What do you think life is about? Discovering yourself and why you’re on this earth. I know many people don’t think there is a maker or if they do believe in a higher power, they don’t seek to connect with it. But for me, the biggest thing is to build a relationship with my maker, to find out why He made me, and why He made me like this, and to help other people understand this too. I wouldn’t be half the person I am today without God’s guidance and help and I believe He can help you unlock happiness and inner peace. I recently spoke at an Alpha course launch party where I encouraged people to investigate Christianity and seek more: it’s a wonderful thing to do, you can never know enough and it’s not going to hurt you!

How do you connect to God? I can connect doing lots of different things. I might be driving my car and shuffling my playlist: if a song comes on about God, a certain scenario might come to my mind and I will start praying. Or I see a beautiful sunset and feel connected. But my main way is I try to read the Bible, talk to God about what I’m going through or what I need, and be thankful about what he is giving me.

What drives you? I strive for excellence, to be exceptional in whatever I do, it doesn’t really matter what it is. For example, I’ve been blessed with speed but not with ball handling: that’s something I’ve had to really work at. I believe that everyone can decide to find something that they can work on to separate themselves from the crowd.

Do other players pull your hair? Guys have done it a couple of times as intimidation. In the beginning I was immature in the sport and got angry, which was exactly what they wanted: to distract me. As I’ve matured I’ve learnt to smile back, which irritates them. So I’m manipulating them at their own game!

Good hair day: ‘Sometime guys pull my hair in a match to intimidate me, but I refuse to get distracted,’ says Seabelo  |  Photo: Nicky Elliott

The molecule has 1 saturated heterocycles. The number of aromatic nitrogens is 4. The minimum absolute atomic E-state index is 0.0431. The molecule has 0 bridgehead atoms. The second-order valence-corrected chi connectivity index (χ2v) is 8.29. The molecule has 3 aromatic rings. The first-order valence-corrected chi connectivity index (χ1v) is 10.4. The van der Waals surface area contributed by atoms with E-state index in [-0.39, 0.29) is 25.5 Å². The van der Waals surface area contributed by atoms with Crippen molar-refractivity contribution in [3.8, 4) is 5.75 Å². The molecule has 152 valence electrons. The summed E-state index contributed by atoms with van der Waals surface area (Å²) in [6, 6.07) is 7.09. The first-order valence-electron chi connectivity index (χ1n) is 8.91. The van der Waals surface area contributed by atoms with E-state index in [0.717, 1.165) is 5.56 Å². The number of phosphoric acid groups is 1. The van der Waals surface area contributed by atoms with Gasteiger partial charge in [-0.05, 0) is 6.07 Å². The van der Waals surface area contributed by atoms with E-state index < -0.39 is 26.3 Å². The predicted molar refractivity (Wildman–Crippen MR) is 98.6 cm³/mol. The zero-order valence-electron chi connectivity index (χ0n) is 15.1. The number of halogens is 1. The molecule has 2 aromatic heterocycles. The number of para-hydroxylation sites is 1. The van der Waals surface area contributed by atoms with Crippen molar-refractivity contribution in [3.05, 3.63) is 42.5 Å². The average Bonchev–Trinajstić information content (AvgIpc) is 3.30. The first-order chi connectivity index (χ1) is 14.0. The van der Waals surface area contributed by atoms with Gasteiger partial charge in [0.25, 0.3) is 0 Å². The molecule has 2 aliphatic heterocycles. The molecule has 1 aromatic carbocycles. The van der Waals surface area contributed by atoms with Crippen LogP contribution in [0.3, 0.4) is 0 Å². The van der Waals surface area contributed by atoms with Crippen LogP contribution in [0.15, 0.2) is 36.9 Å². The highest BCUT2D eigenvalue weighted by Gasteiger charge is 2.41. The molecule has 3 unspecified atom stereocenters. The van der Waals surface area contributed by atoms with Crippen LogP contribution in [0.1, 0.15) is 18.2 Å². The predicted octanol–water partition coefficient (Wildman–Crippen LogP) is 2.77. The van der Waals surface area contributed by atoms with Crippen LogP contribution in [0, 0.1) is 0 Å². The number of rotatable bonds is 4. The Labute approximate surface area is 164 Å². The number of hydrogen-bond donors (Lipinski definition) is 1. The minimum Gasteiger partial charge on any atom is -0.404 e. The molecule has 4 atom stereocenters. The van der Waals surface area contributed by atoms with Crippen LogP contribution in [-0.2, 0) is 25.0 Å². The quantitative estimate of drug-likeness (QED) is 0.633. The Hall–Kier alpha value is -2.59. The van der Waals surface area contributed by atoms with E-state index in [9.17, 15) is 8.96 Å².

Biggest regret? Not having enough time to spend with my family. It feels as if a lot of people want a piece of me, want to know my story and how I have managed things.

People who inspire me are… American rapper J. Cole. I relate to what he speaks about. He paints pictures about people’s lives, their problems and their stress, but at the end knows how to bring hope: that’s my type of person, I’m incredibly positive too. I love hip hop and the art of rap. Also, Cristiano Ronaldo. For me, he’s the best soccer player in the world and I love the way he thinks in terms of stretching his sports career, eats well, trains hard and tries to be as good as he can be.

Guilty pleasure? Coca-Cola!

What keeps you awake at night? A lot of ideas. There’s so much I want to do so I try to iron things out in my head and bring structure to my thoughts. I’m interested in business and also want to start an NGO to encourage young people, probably high school age kids, which is when life really changes and you need to make the right choices.

How do you get yourself to keep going in a match when everything seems to be going downhill? Sometimes you do feel down but it’s all about attitude, the belief that you can still do more. I’ve done a lot of stuff and failed: failure is part of life and you’re going to fail till you die. But it’s that thing of really wanting to come back stronger. If you get knocked down seven times, you need to get up eight.

Your future? My ultimate dream is to play 15s rugby and be a Springbok. After rugby, I don’t see myself in an office but my mom is still pushing me to look at other studying avenues like marketing and maybe one day I’ll give in!

One thing not a lot of people know about Seabelo Senatla is… I love sleeping